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Symphysiotomy Compensation Scheme Introduced by Government

The government has announced a scheme for women to claim compensation for a symphysiotomy procedures that was conducted between the 1940s and the 1980s without their adequate consent.

Previously, the government had stated that they had plans to create a window in the Statute of Limitations. They have since abandoned that plan in favour of a new scheme has been announced to enable the estimated 350 survivors of childbirth symphysiotomies and pubiotomies to claim compensation for a symphysiotomy.

Solicitors advised the government that opening a window in the Statute of Limitations would set a legal precedent which could be considered unlawful, and therefore the government abandoned that plan. The new scheme consists of payments based on consequences of undergoing the procedure. There are three tiers of compensation offered to women under the scheme:

• Women who had a symphysiotomy but did not suffer any serious long term consequences will be entitled to €50,000 compensation.

• Women who suffered a quantifiable injury as the result of a symphysiotomy procedure will receive €100,000 compensation.

• Women who gave birth by Caesarean Section and then underwent a symphysiotomy will get €150,000 compensation.

The government has appointed Maureen Harding-Clark-a former High Court Judge-to assess each application for compensation. They further granted her the authority to extend the December 5th deadline for applications by a further 20 working days in exceptional circumstances.

Once an application has been assessed and an offer of compensation made, survivors have twenty days in which to accept the assessment. Under the terms of the scheme, the plaintiff must withdraw any claim for compensation for a symphysiotomy currently going through the High Court in order to receive the payment. However, if they are dissatisfied with the level of compensation offered to them, they are free to make an appeal.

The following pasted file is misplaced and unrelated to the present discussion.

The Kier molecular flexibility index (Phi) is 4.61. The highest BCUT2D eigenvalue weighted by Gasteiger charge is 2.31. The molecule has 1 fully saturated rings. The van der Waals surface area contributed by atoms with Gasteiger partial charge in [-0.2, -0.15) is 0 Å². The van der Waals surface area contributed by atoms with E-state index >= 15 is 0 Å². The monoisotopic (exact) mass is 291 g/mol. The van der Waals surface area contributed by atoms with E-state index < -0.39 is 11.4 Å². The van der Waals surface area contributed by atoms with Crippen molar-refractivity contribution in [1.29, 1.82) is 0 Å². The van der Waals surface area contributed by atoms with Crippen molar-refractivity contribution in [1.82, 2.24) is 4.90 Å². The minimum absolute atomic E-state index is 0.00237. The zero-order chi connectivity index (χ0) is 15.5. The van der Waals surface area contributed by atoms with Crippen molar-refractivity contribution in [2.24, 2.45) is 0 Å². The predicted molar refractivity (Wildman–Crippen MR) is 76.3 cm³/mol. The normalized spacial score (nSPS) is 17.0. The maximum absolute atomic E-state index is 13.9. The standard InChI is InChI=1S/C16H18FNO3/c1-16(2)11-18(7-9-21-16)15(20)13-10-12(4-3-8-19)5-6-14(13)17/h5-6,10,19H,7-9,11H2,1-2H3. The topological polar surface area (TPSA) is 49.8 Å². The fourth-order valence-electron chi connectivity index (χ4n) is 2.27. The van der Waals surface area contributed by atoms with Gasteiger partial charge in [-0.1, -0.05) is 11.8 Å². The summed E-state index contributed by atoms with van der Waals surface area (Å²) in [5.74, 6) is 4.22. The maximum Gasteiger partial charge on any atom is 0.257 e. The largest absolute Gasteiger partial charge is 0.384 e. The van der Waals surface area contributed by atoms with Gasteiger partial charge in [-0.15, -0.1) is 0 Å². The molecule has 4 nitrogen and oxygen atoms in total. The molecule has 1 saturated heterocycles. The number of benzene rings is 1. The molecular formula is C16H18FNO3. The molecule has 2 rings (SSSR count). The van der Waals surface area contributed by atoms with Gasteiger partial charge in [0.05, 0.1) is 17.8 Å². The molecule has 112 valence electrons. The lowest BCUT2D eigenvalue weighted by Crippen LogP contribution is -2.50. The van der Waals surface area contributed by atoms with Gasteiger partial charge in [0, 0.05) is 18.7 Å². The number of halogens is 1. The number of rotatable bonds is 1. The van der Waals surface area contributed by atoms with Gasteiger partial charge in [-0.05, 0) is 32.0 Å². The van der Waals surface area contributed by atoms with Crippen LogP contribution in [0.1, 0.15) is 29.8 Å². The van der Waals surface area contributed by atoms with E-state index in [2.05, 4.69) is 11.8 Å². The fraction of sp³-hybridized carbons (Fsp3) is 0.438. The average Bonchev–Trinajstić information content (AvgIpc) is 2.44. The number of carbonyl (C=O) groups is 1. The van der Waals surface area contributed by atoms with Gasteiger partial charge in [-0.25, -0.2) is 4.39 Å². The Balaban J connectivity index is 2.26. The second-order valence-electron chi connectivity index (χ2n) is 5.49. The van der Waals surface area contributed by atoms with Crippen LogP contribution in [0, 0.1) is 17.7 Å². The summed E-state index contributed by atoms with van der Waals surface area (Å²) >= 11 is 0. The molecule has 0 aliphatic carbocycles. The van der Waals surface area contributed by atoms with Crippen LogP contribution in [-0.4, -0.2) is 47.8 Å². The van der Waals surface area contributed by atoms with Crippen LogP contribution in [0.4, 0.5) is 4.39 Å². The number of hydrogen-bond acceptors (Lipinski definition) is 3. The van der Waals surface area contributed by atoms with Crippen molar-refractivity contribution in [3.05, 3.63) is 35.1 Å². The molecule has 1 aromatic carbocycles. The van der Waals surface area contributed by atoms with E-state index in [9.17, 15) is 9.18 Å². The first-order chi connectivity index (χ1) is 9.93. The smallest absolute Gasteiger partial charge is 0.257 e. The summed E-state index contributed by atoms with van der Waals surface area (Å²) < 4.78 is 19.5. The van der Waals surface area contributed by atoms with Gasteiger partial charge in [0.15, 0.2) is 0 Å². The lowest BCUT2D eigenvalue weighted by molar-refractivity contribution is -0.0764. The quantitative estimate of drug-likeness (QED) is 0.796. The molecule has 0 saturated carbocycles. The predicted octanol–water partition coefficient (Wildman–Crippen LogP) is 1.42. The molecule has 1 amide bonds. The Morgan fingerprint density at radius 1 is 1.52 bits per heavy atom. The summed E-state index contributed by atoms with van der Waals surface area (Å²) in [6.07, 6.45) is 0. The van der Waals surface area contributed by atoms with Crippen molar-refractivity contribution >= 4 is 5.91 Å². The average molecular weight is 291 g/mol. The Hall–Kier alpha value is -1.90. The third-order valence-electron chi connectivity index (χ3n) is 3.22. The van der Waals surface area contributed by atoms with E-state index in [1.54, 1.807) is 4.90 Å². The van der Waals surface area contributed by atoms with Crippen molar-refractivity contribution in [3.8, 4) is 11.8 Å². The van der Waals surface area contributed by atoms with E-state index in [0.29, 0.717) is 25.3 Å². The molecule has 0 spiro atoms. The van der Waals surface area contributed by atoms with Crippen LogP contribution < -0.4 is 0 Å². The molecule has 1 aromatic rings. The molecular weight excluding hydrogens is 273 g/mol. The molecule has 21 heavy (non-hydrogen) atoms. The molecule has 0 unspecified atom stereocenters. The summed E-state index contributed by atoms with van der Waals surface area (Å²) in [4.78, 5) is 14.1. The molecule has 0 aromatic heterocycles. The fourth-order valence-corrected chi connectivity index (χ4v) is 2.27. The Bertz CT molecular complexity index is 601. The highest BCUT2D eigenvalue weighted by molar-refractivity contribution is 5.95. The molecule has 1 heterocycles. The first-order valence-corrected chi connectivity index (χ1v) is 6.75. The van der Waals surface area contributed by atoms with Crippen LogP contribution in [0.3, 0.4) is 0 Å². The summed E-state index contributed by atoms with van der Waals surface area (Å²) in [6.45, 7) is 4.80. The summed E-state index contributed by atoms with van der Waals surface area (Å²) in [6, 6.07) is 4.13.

Marie O’Connor – chairwoman of Survivors of Symphysiotomy group – has criticised the scheme for its short time limit and said that it makes it “impossible for women to seek independent advice and to make a considered decision” within the time allowed. Therefore, the chance of any women appealing their case instead of accepting the offer very small. Currently, more than 150 High Court actions are in progress, with dates for two hearings already set.

There has also been criticism of the scheme from Mark Kelly – the Director of the Irish Council for Civil Liberties. Mr Kelly believes that the scheme falls short of what is required under Ireland´s human rights obligations on two counts – that it does not allow the victims to claim compensation for a symphysiotomy on an individual basis, and because the state has made no admission of liability.

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